January 16, 2017 Top Story

Trademark Trial and Appeal Board Enters Twenty-First Century

Rule amendments streamline proceedings, but some needed changes remain unaddressed

By Connor D. Jackson

The U.S. Patent and Trademark Office has finalized amendments to the Trademark Trial and Appeal Board (TTAB) practice rules. Key changes include caps on discovery requests, discovery "proportionality," and stricter motion deadlines. The most significant change—and possibly most problematic—allows parties to unilaterally choose to provide trial testimony via affidavit, which may delay TTAB proceedings and be inconsistent with federal court rules.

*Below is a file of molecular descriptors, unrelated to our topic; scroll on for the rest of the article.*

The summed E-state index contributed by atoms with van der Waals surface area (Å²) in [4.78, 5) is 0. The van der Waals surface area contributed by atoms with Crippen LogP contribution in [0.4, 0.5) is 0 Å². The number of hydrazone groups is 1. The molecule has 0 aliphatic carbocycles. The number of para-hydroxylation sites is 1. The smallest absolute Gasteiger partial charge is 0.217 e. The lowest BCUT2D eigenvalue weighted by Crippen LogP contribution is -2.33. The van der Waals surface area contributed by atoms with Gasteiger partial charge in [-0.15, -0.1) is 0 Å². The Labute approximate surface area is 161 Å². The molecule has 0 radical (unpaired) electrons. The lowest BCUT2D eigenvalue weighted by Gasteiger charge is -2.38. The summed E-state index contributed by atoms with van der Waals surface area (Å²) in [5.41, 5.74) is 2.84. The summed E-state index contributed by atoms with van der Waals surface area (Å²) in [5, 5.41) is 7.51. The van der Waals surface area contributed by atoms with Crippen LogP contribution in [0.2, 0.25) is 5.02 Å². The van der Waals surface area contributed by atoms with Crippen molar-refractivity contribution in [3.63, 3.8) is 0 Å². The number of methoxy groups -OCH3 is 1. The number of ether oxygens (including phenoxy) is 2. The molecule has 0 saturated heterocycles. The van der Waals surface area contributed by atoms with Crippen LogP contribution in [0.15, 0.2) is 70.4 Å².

Trial Testimony via Affidavit Inconsistent with Federal Rules, Inefficient

The TTAB has long allowed testimony via affidavit by stipulation of all parties. But under the new rules, a party may elect to do so unilaterally (although the opposing party retains their right to later oral cross-examination). According to ABA Section of Litigation leaders, this change is inconsistent with federal rules, which have more stringent witness testimony standards compared to the TTAB and injects unnecessary inefficiency into to TTAB proceedings—outcomes that are inapposite to the purpose of the amendments.

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